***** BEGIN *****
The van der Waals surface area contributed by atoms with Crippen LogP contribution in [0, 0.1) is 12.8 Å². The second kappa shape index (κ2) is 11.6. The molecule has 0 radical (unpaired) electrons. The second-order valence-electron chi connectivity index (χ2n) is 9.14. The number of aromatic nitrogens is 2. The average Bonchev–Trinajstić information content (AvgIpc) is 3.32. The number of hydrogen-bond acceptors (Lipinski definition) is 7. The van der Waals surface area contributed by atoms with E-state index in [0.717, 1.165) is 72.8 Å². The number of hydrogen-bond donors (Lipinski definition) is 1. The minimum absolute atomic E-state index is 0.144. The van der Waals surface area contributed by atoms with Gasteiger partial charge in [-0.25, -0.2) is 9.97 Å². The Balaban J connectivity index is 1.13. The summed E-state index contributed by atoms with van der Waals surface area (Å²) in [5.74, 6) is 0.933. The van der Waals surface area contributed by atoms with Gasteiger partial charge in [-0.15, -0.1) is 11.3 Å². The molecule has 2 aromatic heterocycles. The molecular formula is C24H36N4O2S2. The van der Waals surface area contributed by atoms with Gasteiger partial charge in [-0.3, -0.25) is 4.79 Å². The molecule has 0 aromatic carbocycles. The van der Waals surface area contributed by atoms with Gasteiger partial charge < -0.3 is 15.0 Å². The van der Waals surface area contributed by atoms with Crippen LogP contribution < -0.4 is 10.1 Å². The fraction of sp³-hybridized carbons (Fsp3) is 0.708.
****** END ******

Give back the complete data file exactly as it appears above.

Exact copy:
The van der Waals surface area contributed by atoms with Crippen LogP contribution in [0, 0.1) is 12.8 Å². The second kappa shape index (κ2) is 11.6. The molecule has 0 radical (unpaired) electrons. The second-order valence-electron chi connectivity index (χ2n) is 9.14. The number of aromatic nitrogens is 2. The average Bonchev–Trinajstić information content (AvgIpc) is 3.32. The number of hydrogen-bond acceptors (Lipinski definition) is 7. The van der Waals surface area contributed by atoms with E-state index in [0.717, 1.165) is 72.8 Å². The number of hydrogen-bond donors (Lipinski definition) is 1. The minimum absolute atomic E-state index is 0.144. The van der Waals surface area contributed by atoms with Gasteiger partial charge in [-0.25, -0.2) is 9.97 Å². The Balaban J connectivity index is 1.13. The summed E-state index contributed by atoms with van der Waals surface area (Å²) in [5.74, 6) is 0.933. The van der Waals surface area contributed by atoms with Gasteiger partial charge in [-0.15, -0.1) is 11.3 Å². The molecule has 2 aromatic heterocycles. The molecular formula is C24H36N4O2S2. The van der Waals surface area contributed by atoms with Gasteiger partial charge in [-0.3, -0.25) is 4.79 Å². The molecule has 0 aromatic carbocycles. The van der Waals surface area contributed by atoms with Gasteiger partial charge < -0.3 is 15.0 Å². The van der Waals surface area contributed by atoms with Crippen LogP contribution < -0.4 is 10.1 Å². The fraction of sp³-hybridized carbons (Fsp3) is 0.708.